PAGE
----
7 Must-Have Discussions With Your Daughter-In-Law

Whether it's a new MIL-DIL relationship or a decades-old bond, these talks will improve communication and prevent hurt feelings.

Talking it Out

There are few relationships with more potential for tension than that of a mother-in-law (MIL) and daughter-in-law (DIL). Add in a grandkid or nine, and things can go off the rails rather quickly. That’s why it helps to broach certain subjects with your DIL—holidays, money, rules—well ahead of time.

”In so many of these situations, it should be the DIL doing this stuff, but she doesn’t always,” says Deanna Brann, Ph.D. author of Reluctantly Related Revisited: Breaking Free of the Mother-in-Law/Daughter-in-Law Conflict. That’s your cue, Grandma. Initiating these vital discussions can establish good MIL-DIL connections and pave the way for happier family relationships down the road. Read on for the lowdown.

1. What to call you

When you first establish a relationship with your DIL or DIL-to-be, she may stress over what to name to use for you. If you have a preference, a simple “Call me Joyce” can work wonders. If you don’t, let her take the lead, and remember: It doesn’t have to be traditional, and it doesn’t have to be what you called your mother-in-law.

The same goes for your grandparent name, a.k.a. what your grandchildren will call you. You can wait and see what the kids come up with, or pick your own moniker, like Gigi, Glamma, or G-Money—just make sure youask your son and DIL if it works for them.

Of course, the name is only a part of your MIL-DIL bond. In the beginning stages, “It’s really important that the MIL works on the relationship with a DIL, because that’s going to make all this other stuff much smoother,” says Dr. Brann. “Get to know who she is, let her know that she matters to you outside of her son.”

2. Visiting the new baby

You want to see your newest grandchild as soon as possible, and your DIL knows that. While you shouldn’t presume you’ll be in the delivery room, you can reasonably request some facetime within a few weeks of the birth. “This is a special time for [your son and DIL],” says Dr. Brann. “Give them several options letting them know you’re open to whatever they decide.” Still, make sure they actually decide. “You don’t want to leave it open.” For best results, start the discussion weeks—and even months—before baby comes along, and remember that DIL’s mom will most likely take priority, at least initially.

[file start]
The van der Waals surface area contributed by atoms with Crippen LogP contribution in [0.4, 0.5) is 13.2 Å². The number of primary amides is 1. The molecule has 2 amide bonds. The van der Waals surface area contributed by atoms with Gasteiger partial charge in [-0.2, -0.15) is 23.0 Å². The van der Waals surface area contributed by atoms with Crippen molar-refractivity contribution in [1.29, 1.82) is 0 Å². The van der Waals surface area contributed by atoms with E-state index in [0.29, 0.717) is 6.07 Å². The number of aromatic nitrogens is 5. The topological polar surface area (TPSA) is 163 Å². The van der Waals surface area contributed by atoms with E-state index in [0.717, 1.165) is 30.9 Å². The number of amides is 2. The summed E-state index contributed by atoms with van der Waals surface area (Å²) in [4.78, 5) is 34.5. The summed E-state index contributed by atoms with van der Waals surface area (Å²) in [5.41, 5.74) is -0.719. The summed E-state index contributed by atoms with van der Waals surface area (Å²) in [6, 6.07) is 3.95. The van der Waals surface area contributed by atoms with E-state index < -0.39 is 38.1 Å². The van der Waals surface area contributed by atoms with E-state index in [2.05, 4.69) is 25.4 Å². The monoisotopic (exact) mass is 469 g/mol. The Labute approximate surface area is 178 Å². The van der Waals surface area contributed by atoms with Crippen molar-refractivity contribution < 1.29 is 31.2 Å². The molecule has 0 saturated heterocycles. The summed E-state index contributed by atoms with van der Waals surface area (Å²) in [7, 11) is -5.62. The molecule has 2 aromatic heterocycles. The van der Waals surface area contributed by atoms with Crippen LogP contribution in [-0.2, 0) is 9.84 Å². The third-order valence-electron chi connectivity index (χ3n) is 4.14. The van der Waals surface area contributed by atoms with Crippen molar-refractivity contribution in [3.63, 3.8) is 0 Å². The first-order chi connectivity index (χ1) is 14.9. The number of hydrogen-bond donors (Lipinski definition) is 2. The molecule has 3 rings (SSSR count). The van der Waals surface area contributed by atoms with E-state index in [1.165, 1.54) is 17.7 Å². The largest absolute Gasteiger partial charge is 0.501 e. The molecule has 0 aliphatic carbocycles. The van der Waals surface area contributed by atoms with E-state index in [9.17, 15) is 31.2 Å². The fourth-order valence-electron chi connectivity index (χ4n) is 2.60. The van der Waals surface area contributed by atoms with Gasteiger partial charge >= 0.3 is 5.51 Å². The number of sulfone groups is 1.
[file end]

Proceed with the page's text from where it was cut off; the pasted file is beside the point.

When you finally arrive, it’s best to play it cool, and lend as big of a helping hand as humanly possible. “Your helping out needs to be dishes, laundry, and cooking,” advises Dr. Brann. “Figure out what you can be doing to help her so she can spend time with the baby.” You’ll endear yourself, and get some quality time with your favorite newborn. Everybody wins.

3. How to handle short visits

Grandparents who live closer to children and grandchildren have a built-in advantage when it comes to family visits. Whether you’re there every day or drop by a few times a month, Dr. Brann has just one rule: “Always call ahead. Always call ahead. That’s just being respectful.” Remember that you’re asking if you can stop in, not alerting your DIL to your impending presence—and that means you might not be welcome at that exact second. “Don’t take it personally if they say no. They have lives, too,” says Dr. Brann. Make plans to see them another time, or invite them out.

 

4. Where you’ll stay during longer visits